The `Young Barristers` propose that the state and the church accept Ukrainian orphans, found or abandoned children, into foster care
The "Young Barristers" are proposing to the Government of Georgia and the Parliament of Georgia that Georgia comply with its obligations under international conventions on humanitarian law and the rights of the child. Specifically, to implement political and legal measures, as well as to assume responsibility for the foster care of children who have been orphaned, found, or abandoned, including minors with various needs, as a result of hostilities on the territory of Ukraine, and minors with different needs. At the same time, the Georgian Orthodox Church, in cooperation with the state, will play a vital role in the execution of psycho-emotional work and rehabilitation programs for these children.
According to the "Young Barristers," Russian-led hostilities in Ukraine are killing civilians, including more than 100 children. In parallel with the war crimes, the announcement of the adoption of Ukrainian minors is becoming more and more active on public platforms. The issue has caught the interest of a large number of individuals, prompting many Georgians to demand accurate answers and meaningful action. The organization focuses on the recent state of public opinion, explaining that adopting a minor involves complicated procedures regulated by Georgia's Adoption and Foster Care Law.In order for a Georgian citizen to legally adopt, he or she must be informed about the laws, requirements, and expected outcomes defined by the adoption and foster care legislation.
There are two legal circumstances to consider in the case, according to Lizi Zukhbaia, a lawyer representing "Young Barristers." To begin with, the state of Ukraine chose to suspend adoption operations due to the ongoing conflict. The second factor is Ukraine's non-signatory status to the Hague Convention on Cooperation in the Protection and International Adoption of Children. In light of this reality, and in accordance with Georgian legislation, international adoption procedures, particularly the adoption of Ukrainian children, are no longer possible in Georgia.Nevertheless, it is possible to establish a foster care institution in order to facilitate state cooperation in the field of international adoption with Ukraine by signing a Memorandum of Understanding with the relevant authority, and to admit orphaned, found, or abandoned children as a result of hostilities. (Article 4 of Article 26 of the Law of Georgia on Adoption and Foster Care).In this arrangement, the state assumes responsibility for the children' welfare while private families look after them. As a result, there is a legislative framework in place that encourages individuals interested in the care of Ukrainian children under state custody to participate.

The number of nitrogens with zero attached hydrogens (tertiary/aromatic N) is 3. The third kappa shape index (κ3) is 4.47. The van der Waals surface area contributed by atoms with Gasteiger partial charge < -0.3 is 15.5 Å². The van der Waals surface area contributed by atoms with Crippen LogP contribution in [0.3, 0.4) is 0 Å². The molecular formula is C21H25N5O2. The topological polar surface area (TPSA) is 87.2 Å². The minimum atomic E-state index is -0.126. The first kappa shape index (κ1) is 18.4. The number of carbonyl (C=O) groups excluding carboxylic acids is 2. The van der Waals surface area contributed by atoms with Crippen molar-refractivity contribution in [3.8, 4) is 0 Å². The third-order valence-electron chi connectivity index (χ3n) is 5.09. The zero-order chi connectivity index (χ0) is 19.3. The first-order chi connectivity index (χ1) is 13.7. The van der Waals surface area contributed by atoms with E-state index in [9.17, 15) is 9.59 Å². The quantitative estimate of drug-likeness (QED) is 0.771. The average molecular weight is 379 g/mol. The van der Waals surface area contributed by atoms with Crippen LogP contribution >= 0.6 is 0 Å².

According to Lizi Zukhbaia, foster care, as a form of state care that is close to family care, aimed at caring for and raising a foster child, is carried out on the basis of an agreement between the state and the foster child. It is critical to note that the foster care agreement between the state and the private individual should be relievedfrom the state of its financial obligations and places the financial burden on the foster family. At the same time, Georgia must take responsibility for the foster care of children orphaned, found or abandoned as a result of hostilities on the territory of Ukraine about whom information is held by the competent authorities of Ukraine. Recommendations should also be made for juveniles with special needs, such as children with disabilities, health issues, and/or behavioral problems who require special attention (such groups are officially registered with the relevant body of Ukraine). It is important for the Georgian Orthodox Church to actively participate in the foster care process alongside the state. Clearly, psycho-emotional work and rehabilitation activities with such children are required, and our church's resources may be put to good use in this regard.
According to the "Young Barristers," for the purposes of adopting Ukrainian children at the Institute of Foster Care, legislative amendments may be required by transitional provisions of the Law of Georgia on Adoption and Foster Care. The participation of the Parliament of Georgia in this process is crucial. As a general rule, any decision on foster care should serve to create a stable family environment based on the best interests of the child, beyond the standards set by the state for foster care, in which the child will have better conditions and developmental opportunities than before adoption or foster care. In addition, foster families must take into account the international obligations and responsibilities that will be imposed on them under national or international law.